As we’re on the way to finally creating coding guidelines for GNU Radio (see GREP1, also see the original mailing list announcement) I had to stop and think about how useful and underappreciated coding guidelines are. When I first started learning Python, one of the things that people would often comment on was the fact that the formatting was built into the language, unlike languages like C/C++ where whitespace is technically speaking optional. Some considered it an infringement on their coding freedom, but what has happened is that Python has become one of the most readable programming languages out there. Since code is famously read more often than it is written, this is a remarkable achievement.
Many people have thought about coding guidelines. Wikipedia has its own page on coding conventions (linked to other pages for indent styles, programming style, etc.), books have been written about them.
The following article aims to help with adding coding guidelines to your own (open source) project.
Why have coding guidelines?
So many people have spoken and written about it that it’s almost a waste of bandwidth to repeat the arguments here. Kate Gregory’s talk on the C++ Core Guidelines had some great thoughts that are worth mentioning here; one of her main points is that the reason to have and follow coding guidelines is to skip unnecessary discussion. Do we do X or Y? Well, what do the coding guidelines have a recommendation? Yes? Well, end of discussion.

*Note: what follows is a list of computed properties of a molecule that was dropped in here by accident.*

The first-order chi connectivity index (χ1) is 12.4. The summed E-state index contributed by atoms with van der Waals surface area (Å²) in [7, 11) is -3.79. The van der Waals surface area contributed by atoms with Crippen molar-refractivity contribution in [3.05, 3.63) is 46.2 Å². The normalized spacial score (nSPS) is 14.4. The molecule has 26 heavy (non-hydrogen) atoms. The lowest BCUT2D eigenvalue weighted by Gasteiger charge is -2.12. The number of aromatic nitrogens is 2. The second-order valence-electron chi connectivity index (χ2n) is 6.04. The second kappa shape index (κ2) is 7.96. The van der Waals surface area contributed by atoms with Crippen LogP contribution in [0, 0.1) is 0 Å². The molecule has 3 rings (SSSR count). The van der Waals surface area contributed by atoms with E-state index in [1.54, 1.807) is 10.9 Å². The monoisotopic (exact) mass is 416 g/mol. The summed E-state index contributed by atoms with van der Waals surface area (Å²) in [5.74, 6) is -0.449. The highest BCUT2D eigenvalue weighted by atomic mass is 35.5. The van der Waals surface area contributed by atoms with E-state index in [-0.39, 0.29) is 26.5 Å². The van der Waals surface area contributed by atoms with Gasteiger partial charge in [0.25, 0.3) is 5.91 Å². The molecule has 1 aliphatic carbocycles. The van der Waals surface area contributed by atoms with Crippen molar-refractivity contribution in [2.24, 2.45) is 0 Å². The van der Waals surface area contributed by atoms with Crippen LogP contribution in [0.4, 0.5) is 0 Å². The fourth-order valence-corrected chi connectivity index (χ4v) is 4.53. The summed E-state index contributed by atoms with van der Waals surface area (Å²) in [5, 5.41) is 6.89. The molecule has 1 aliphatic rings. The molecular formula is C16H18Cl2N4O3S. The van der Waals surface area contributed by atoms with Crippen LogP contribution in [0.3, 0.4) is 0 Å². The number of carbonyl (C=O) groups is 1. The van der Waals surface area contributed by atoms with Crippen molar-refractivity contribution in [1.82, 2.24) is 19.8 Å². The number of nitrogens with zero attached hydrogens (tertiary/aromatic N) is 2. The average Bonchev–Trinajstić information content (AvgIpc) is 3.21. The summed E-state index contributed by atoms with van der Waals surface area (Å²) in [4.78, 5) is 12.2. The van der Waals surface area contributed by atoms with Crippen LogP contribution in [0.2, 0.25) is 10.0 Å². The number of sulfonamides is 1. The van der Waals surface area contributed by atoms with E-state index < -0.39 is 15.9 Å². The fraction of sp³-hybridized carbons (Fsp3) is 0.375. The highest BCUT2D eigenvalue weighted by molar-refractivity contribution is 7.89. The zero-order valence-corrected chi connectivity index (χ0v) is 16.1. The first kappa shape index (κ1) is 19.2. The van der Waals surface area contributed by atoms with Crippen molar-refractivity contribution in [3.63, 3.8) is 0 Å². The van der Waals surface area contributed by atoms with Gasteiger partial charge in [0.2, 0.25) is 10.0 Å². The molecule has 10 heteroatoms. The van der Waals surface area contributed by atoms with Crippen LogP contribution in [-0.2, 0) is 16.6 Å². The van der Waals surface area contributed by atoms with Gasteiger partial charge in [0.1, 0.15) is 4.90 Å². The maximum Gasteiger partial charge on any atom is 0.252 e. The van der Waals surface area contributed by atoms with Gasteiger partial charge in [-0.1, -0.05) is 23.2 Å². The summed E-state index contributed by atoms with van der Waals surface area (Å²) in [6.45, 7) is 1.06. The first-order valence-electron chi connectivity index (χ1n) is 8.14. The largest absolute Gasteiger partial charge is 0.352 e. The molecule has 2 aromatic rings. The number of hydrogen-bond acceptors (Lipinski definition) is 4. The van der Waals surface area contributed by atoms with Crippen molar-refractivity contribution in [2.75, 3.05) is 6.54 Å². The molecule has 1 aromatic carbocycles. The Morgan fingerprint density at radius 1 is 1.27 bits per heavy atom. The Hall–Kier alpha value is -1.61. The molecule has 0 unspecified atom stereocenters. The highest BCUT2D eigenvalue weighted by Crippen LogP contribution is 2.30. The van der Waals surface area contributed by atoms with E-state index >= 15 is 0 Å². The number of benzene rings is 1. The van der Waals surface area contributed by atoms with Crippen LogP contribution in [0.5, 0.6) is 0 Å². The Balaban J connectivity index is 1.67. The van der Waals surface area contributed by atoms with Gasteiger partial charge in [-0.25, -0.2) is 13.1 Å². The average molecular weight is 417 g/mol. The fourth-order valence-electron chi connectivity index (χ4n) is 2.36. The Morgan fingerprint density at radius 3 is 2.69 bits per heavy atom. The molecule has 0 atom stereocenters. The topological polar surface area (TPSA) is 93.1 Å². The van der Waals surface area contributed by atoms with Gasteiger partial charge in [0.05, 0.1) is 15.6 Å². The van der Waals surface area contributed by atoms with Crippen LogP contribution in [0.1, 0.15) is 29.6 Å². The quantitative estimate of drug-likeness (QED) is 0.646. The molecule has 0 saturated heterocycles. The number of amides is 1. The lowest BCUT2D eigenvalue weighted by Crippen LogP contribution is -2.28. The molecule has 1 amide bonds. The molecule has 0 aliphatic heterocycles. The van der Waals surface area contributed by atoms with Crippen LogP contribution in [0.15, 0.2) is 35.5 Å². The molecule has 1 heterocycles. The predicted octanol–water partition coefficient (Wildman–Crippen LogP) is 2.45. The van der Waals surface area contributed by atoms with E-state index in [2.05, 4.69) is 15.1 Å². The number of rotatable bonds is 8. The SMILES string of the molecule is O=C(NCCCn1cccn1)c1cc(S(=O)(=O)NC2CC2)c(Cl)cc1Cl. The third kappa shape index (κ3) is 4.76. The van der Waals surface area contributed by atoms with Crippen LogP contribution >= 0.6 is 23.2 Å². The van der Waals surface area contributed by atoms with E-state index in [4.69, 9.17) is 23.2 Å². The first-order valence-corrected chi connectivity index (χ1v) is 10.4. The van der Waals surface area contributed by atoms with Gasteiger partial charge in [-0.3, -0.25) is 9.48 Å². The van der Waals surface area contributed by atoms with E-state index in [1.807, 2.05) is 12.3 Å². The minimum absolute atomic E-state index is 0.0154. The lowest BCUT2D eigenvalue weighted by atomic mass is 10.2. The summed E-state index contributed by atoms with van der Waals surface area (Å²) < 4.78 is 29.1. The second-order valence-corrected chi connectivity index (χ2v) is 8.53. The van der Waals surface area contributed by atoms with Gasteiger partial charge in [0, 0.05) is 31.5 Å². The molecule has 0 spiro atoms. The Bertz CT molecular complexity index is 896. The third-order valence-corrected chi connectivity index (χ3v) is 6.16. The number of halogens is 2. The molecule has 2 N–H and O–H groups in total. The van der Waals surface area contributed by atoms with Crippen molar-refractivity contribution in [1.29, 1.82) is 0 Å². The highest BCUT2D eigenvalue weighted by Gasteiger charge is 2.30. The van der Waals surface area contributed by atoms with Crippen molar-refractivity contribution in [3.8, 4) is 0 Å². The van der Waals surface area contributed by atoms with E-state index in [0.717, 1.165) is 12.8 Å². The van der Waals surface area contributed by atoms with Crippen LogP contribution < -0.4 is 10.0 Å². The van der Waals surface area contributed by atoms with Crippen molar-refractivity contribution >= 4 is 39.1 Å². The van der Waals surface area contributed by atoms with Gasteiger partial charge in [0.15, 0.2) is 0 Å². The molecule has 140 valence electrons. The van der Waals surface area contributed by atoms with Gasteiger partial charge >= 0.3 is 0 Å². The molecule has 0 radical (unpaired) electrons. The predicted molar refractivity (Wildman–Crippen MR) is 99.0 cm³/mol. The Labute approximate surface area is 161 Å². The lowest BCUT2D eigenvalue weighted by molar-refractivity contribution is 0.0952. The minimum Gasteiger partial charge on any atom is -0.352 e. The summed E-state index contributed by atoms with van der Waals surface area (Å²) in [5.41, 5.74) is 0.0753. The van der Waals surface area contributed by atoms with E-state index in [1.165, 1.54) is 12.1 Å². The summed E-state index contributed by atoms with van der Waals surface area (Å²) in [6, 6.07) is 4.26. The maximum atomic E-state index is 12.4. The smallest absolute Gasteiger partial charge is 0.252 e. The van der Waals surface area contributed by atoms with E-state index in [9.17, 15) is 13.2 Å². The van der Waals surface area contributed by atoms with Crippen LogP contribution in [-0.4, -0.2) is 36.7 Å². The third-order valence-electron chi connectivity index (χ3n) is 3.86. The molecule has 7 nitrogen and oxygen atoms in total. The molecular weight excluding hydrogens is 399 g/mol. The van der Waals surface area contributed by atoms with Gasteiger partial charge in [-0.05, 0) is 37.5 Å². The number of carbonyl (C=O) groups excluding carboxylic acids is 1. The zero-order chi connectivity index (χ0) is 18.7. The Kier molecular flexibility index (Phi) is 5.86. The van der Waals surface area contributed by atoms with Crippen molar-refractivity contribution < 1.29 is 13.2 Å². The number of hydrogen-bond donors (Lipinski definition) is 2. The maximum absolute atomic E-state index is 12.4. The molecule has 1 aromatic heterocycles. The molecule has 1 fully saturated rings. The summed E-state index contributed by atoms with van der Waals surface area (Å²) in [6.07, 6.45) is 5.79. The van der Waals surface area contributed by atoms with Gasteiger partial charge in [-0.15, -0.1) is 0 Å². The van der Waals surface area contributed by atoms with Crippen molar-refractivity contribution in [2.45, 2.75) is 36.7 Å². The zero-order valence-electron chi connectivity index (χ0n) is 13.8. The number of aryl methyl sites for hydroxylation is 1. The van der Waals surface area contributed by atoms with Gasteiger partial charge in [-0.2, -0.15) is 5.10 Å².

Ultimately, this comes down to efficiency. Code reviews for instance become much easier when certain things are simply already decided and taken care of. In free software projects, saving time on code reviews is especially important, because as a project maintainer, you’re always scrabbling for people’s time and you want it used as efficiently as possible.
What’s out there?
When developing coding guidelines for your own project, it helps to take a look at what has been developed in the past. First, it’s sensible to choose coding guidelines that are in line with other, common, coding guidelines since you want to encourage people to switch between projects. Second, there are many nuggets of wisdom in these guidelines that might as well just be applicable to your project.
The list here was mostly compiled by web searches, but the final list has an interesting mix of types of coding standards. They include formatting-related standards, revision control related, coding paradigms, and other types of guidelines.